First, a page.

Fort Wainwright to send thousands of soldiers to Iraq
Fort Wainwright will send more than 2,000 soldiers to Iraq on a deployment in the coming months, which could last nearly a year.
U.S. Army Alaska officials announced Friday that members of Fort Wainwright’s 1st Stryker Brigade Combat Team, 25th Infantry Division will be sent to Iraq in support of Operation Inherent Resolve, the U.S. military’s ongoing support effort to defeat ISIS. The 1/25 soldiers will rotate in to replace members of the 101st Airborne Division’s 1st Brigade Combat Team.
“The Arctic Wolves are trained, equipped, and exceptionally well led at echelon. The brigade has readied itself for any mission,” said Col. Matthew W. Brown, the 1/25’s commander. "We are privileged to be joining the international coalition that will defeat ISIS and set conditions for increased regional stability."
Maj. Charlie Dietz, a spokesman for the 1/25, said in an email Friday that about half of the brigade’s 4,800 soldiers are set to deploy on the mission. The soldiers will not be accompanied by their regular complement of Stryker personnel carriers, fitted with remotely operated .50-caliber machine guns.
“With this mission, the focus is mainly on advising and assisting, thus [we] are not planning on sending forward our usual Stryker package,” Dietz wrote. “We will be leaving this fall and should be back by the end of summer, 2020, if the current trend of [brigade combat team] timelines remains the same — though it's always mission-dependent.”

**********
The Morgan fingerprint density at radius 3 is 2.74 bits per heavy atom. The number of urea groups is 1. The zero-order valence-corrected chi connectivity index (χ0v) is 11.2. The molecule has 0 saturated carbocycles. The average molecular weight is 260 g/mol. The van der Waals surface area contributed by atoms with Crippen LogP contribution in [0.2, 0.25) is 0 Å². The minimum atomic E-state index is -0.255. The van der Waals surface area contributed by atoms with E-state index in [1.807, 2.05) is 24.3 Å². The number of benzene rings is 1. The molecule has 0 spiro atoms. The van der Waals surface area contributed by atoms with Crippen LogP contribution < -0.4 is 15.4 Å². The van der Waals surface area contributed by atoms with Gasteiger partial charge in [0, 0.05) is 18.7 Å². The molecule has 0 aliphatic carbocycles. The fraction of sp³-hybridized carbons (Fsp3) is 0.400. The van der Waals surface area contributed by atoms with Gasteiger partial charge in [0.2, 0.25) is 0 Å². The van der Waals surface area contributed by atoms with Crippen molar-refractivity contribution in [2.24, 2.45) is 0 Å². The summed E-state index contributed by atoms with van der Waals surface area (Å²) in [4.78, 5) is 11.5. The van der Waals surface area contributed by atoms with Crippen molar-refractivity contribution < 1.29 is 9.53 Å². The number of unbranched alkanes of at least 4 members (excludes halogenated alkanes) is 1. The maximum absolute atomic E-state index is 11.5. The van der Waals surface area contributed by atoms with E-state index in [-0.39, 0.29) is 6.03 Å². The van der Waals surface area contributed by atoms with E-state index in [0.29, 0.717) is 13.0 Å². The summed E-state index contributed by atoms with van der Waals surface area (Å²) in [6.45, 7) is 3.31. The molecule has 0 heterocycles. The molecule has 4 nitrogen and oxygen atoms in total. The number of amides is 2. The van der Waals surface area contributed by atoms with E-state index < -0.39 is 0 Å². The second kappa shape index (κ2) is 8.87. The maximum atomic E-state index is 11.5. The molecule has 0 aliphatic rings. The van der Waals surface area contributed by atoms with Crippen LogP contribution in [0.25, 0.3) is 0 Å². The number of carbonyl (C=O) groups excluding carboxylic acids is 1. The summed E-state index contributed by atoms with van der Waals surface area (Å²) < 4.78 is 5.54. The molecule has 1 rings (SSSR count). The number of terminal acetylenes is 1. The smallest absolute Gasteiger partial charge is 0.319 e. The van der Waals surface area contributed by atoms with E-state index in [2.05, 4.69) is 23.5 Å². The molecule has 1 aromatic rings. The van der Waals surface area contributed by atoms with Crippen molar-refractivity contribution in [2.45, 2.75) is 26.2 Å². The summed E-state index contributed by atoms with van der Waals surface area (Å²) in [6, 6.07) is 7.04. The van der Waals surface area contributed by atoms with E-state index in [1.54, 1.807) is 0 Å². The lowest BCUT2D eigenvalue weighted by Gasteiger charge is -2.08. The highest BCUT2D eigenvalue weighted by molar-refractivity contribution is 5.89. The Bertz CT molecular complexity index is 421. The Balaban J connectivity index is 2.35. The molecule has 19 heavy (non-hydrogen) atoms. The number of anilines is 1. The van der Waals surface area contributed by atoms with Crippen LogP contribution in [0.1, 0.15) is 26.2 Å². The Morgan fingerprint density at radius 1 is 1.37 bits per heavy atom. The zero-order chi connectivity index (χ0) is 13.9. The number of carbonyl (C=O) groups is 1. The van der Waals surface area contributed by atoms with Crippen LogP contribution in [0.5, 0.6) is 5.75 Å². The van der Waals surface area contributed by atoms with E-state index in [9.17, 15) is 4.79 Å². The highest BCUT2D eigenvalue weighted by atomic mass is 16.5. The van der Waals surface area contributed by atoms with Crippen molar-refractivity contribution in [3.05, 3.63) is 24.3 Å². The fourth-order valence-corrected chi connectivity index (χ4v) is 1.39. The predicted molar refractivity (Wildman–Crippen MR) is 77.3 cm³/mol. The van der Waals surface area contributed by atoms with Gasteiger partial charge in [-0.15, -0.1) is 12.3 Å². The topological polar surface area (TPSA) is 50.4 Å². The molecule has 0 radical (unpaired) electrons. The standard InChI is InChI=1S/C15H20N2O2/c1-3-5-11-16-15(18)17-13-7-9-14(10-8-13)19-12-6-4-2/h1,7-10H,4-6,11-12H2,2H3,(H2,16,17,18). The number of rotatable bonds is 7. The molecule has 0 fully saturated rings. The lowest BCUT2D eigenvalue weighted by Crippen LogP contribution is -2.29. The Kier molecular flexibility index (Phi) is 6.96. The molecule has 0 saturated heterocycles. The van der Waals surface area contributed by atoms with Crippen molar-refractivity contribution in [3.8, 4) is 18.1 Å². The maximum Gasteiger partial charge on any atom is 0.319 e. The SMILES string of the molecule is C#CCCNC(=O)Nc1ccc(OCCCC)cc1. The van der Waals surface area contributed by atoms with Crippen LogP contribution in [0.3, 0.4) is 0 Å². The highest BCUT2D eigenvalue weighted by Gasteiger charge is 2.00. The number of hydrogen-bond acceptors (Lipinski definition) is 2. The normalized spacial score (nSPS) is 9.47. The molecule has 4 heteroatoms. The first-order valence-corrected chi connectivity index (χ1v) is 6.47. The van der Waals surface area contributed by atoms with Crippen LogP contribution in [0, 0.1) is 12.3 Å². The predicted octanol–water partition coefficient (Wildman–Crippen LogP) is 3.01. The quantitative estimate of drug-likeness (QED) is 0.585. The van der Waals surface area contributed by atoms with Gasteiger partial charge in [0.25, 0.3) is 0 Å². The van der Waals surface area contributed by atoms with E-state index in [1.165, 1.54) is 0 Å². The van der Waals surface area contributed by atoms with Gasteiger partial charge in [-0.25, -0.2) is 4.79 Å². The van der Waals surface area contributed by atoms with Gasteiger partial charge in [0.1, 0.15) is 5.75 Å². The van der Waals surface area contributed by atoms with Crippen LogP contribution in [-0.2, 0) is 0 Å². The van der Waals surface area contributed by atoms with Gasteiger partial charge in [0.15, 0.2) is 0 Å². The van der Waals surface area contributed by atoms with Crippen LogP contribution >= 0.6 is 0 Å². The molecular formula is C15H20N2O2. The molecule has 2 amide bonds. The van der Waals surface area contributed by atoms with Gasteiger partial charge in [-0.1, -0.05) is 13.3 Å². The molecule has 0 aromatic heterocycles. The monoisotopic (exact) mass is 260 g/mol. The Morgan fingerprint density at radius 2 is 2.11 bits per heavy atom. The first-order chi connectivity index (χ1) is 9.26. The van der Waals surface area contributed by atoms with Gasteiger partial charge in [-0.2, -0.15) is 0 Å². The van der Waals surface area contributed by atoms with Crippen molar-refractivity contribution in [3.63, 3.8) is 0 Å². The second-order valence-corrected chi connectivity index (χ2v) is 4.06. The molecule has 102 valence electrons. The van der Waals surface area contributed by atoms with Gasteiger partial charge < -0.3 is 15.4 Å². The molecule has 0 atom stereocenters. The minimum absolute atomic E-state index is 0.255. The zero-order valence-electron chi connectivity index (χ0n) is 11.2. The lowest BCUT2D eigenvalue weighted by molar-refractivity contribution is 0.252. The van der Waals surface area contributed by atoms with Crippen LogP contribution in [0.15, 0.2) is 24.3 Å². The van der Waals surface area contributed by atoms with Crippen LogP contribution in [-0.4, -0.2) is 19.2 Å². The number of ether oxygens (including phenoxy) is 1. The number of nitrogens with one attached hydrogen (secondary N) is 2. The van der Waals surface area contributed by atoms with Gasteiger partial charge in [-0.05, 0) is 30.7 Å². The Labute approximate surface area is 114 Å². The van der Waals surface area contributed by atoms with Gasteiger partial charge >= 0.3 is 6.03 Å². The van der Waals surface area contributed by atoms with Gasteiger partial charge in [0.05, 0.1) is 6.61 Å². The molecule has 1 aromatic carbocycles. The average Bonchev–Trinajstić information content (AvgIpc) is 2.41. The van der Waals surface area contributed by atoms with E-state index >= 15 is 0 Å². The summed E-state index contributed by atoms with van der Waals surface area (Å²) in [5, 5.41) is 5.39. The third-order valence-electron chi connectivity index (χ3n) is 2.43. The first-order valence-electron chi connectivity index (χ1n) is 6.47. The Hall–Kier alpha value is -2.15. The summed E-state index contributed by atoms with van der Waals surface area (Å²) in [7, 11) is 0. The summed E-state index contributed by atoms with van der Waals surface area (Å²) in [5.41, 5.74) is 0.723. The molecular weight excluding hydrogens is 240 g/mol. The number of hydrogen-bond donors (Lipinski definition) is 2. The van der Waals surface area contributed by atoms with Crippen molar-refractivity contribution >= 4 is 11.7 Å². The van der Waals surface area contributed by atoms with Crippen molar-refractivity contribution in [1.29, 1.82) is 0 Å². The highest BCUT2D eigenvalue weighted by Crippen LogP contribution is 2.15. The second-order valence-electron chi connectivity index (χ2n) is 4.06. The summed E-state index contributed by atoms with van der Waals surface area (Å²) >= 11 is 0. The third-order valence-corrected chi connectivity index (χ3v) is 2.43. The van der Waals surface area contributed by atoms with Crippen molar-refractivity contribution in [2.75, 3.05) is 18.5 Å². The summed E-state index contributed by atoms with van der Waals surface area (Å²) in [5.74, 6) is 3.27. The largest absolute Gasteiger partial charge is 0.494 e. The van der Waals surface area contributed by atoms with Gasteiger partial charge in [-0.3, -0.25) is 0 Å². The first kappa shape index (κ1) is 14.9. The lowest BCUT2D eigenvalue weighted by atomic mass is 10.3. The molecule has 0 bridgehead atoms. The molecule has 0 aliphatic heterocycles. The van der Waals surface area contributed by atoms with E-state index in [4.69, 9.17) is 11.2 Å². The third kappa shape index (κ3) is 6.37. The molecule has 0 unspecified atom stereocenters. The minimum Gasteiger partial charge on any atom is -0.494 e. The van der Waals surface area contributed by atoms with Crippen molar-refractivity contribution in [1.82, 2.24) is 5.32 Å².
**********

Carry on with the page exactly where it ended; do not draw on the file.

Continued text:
After the deaths of three Fort Wainwright soldiers this year, as well as a request from Rep. Don Young, the Army’s Medical Command is sending a team to examine a perceived rise in suicides at the fort. None of this year’s deaths have been ruled suicides by Army investigators, but one of the three men — Spc. Ashvin James Slaughter, found dead Jan. 18 in a company arms room — was a Stryker driver with the 1/25.
Asked about suicide-prevention resources available to the soldiers headed overseas, U.S. Army Alaska spokesman John Pennell said the deployment “will not affect the installation's ability to deliver services and support to the Fort Wainwright community.”
“Also, as always, the brigade's preparations for deployment include establishment of a rear detachment of those soldiers and leaders who do not deploy, who will remain engaged with the soldiers and families remaining in Fairbanks,” Pennell wrote in an email. “Between the resources provided by the rear detachment and the Fort Wainwright garrison, soldiers and families will continue to receive the best support and services.”
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